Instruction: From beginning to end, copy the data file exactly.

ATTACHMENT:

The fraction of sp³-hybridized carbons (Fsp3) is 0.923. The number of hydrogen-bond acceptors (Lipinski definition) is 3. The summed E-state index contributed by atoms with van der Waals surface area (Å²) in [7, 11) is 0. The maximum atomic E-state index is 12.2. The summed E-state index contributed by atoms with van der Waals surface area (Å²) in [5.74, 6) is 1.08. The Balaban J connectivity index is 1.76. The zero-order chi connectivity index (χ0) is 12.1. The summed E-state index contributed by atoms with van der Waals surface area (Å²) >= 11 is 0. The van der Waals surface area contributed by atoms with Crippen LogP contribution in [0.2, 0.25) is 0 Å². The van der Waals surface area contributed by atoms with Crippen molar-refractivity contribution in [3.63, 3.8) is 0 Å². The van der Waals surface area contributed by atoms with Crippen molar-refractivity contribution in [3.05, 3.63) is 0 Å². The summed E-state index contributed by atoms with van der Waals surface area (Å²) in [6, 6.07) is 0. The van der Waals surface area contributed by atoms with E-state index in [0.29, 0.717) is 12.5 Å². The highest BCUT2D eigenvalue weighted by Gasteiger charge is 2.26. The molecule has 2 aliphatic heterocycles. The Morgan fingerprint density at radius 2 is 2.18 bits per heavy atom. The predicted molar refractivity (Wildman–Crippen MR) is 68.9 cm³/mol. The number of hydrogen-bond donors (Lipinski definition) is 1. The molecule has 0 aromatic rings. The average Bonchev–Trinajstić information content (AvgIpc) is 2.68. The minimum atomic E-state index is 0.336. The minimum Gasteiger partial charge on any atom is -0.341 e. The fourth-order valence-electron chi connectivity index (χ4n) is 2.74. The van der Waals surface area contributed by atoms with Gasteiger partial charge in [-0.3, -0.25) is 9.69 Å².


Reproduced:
The fraction of sp³-hybridized carbons (Fsp3) is 0.923. The number of hydrogen-bond acceptors (Lipinski definition) is 3. The summed E-state index contributed by atoms with van der Waals surface area (Å²) in [7, 11) is 0. The maximum atomic E-state index is 12.2. The summed E-state index contributed by atoms with van der Waals surface area (Å²) in [5.74, 6) is 1.08. The Balaban J connectivity index is 1.76. The zero-order chi connectivity index (χ0) is 12.1. The summed E-state index contributed by atoms with van der Waals surface area (Å²) >= 11 is 0. The van der Waals surface area contributed by atoms with Crippen LogP contribution in [0.2, 0.25) is 0 Å². The van der Waals surface area contributed by atoms with Crippen molar-refractivity contribution in [3.63, 3.8) is 0 Å². The van der Waals surface area contributed by atoms with Crippen molar-refractivity contribution in [3.05, 3.63) is 0 Å². The summed E-state index contributed by atoms with van der Waals surface area (Å²) in [6, 6.07) is 0. The van der Waals surface area contributed by atoms with E-state index in [0.29, 0.717) is 12.5 Å². The highest BCUT2D eigenvalue weighted by Gasteiger charge is 2.26. The molecule has 2 aliphatic heterocycles. The Morgan fingerprint density at radius 2 is 2.18 bits per heavy atom. The predicted molar refractivity (Wildman–Crippen MR) is 68.9 cm³/mol. The number of hydrogen-bond donors (Lipinski definition) is 1. The molecule has 0 aromatic rings. The average Bonchev–Trinajstić information content (AvgIpc) is 2.68. The minimum atomic E-state index is 0.336. The minimum Gasteiger partial charge on any atom is -0.341 e. The fourth-order valence-electron chi connectivity index (χ4n) is 2.74. The van der Waals surface area contributed by atoms with Gasteiger partial charge in [-0.3, -0.25) is 9.69 Å².